dc8 - 1.1

Super Cow Powers Included

martin f. krafft
Day DebConf day 6 (2008-08-15)
Room Salon del mar
Start time 20:00
Duration 01:00
ID 230
Event type lecture
Track DebConf
Language en


modern, bottom-up, stateless network interface configuration

This presentation introduces netconf, a network configuration management system designed with modern network infrastructures and the needs of roaming users in mind. The talk describes netconf's architecture and reports on the progress to date.

On Linux systems nowadays, network configuration happens in one of two ways: by way of a distro-specific solution, or using NetworkManager. Neither of these two approaches are really suitable for today's requirements, which include roaming laptops and wireless networks, VPNs, LinkLocal networks, etc.

The distro-specific methods usually employ hooks to configure everything beyond the simple IP interface, but the solutions are quite brittle in the event of errors or exceptional situations. And while NetworkManager does a splendid job with wireless networks, it suffers from a number of limitations, such as the inability to store more than one static address configuration. In addition, its GUI-centric approach often leaves advanced users with a feeling of lack of control, and imposes unneccessary dependencies for minimal systems.

netconf aims to address these problems. It is a daemon designed from the bottom up with only minimal functionality. It uses an event-driven model and well-defined, bidirectional interfaces, which make it possible to integrate advanced functionality: link and location autodetection; configuration of printers, smarthosts, proxies, etc. from DHCP data; LinkLocal addressing; wireless LAN; VPN; firewalling; advanced routing and traffic control, including bridging, various user interfaces (including the NetworkManager GUI), and so on.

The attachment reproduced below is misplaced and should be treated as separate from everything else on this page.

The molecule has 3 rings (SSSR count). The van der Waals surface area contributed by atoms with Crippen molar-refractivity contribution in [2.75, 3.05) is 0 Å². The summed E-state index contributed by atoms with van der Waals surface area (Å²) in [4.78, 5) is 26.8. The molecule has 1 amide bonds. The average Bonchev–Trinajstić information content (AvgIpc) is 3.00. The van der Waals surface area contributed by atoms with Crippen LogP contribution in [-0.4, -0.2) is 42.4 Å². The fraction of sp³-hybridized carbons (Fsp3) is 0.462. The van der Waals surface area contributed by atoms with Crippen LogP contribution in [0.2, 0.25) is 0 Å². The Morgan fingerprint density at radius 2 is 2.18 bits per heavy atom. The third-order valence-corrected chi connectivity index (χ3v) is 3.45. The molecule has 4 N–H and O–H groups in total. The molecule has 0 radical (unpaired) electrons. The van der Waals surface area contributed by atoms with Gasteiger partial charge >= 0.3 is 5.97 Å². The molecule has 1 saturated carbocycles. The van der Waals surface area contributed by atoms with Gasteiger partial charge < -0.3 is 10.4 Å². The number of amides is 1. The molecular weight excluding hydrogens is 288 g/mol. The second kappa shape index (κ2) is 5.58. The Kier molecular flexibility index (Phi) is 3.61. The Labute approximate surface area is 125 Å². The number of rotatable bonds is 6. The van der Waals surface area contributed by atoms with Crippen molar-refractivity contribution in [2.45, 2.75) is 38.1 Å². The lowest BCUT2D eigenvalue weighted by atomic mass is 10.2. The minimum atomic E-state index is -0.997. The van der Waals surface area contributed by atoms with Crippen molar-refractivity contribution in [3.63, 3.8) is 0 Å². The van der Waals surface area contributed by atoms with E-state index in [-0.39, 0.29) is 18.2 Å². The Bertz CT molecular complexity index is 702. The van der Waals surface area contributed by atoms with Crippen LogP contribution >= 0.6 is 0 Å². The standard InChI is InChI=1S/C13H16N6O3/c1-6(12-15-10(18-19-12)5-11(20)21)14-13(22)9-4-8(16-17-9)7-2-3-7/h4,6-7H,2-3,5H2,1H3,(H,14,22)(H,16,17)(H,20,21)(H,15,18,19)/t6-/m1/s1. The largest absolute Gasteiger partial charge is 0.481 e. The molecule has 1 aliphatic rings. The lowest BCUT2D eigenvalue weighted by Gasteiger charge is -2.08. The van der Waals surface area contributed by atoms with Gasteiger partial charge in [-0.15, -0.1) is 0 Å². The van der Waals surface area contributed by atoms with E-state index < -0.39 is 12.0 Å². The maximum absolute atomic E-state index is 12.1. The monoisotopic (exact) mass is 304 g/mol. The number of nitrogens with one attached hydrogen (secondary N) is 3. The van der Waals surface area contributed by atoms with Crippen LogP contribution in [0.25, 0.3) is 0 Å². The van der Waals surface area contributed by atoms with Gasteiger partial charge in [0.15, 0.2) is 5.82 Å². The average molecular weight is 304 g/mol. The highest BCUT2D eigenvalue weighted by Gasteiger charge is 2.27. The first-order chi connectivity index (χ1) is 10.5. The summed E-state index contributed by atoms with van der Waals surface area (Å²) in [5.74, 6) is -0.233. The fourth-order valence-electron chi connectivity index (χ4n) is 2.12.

netconf was developed for Debian systems but its design makes it trivial for other distributions (even using non-Linux kernels) to deploy it without the need to adopt Debian's network configuration paradigms — in fact, the compatibility with Debian's well-established ifupdown is implemented as an extension to the netconf core. It is currently in alpha state and implemented in Python, but with a the eventual porting to C in mind.

This presentation assumes experience with Linux network configuration management. Previous exposure to complex network infrastructures would be a bonus to the attendant as well as the speaker.